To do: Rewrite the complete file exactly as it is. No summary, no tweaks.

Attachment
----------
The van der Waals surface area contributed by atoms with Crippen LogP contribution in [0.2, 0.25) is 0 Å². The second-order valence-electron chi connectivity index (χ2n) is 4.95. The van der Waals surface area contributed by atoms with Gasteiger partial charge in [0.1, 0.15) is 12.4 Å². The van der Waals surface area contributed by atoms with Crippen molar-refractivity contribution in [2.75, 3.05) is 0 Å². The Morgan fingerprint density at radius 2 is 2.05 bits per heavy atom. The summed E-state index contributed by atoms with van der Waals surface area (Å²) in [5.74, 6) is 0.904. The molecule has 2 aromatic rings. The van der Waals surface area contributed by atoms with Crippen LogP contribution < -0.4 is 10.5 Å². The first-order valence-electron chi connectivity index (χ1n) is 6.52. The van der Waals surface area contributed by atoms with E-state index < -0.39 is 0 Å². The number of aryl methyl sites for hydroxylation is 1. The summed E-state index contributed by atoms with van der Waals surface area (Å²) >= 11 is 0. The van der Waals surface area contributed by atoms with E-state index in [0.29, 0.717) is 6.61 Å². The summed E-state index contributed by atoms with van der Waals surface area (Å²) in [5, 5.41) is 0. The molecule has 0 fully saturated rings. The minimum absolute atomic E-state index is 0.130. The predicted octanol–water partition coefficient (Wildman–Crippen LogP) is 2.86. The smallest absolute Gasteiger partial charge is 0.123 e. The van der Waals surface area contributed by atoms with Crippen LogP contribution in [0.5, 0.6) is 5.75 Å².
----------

The van der Waals surface area contributed by atoms with Crippen LogP contribution in [0.2, 0.25) is 0 Å². The second-order valence-electron chi connectivity index (χ2n) is 4.95. The van der Waals surface area contributed by atoms with Gasteiger partial charge in [0.1, 0.15) is 12.4 Å². The van der Waals surface area contributed by atoms with Crippen molar-refractivity contribution in [2.75, 3.05) is 0 Å². The Morgan fingerprint density at radius 2 is 2.05 bits per heavy atom. The summed E-state index contributed by atoms with van der Waals surface area (Å²) in [5.74, 6) is 0.904. The molecule has 2 aromatic rings. The van der Waals surface area contributed by atoms with Crippen LogP contribution < -0.4 is 10.5 Å². The first-order valence-electron chi connectivity index (χ1n) is 6.52. The van der Waals surface area contributed by atoms with E-state index < -0.39 is 0 Å². The number of aryl methyl sites for hydroxylation is 1. The summed E-state index contributed by atoms with van der Waals surface area (Å²) >= 11 is 0. The van der Waals surface area contributed by atoms with E-state index in [0.29, 0.717) is 6.61 Å². The summed E-state index contributed by atoms with van der Waals surface area (Å²) in [5, 5.41) is 0. The molecule has 0 fully saturated rings. The minimum absolute atomic E-state index is 0.130. The predicted octanol–water partition coefficient (Wildman–Crippen LogP) is 2.86. The smallest absolute Gasteiger partial charge is 0.123 e. The van der Waals surface area contributed by atoms with Crippen LogP contribution in [0.5, 0.6) is 5.75 Å².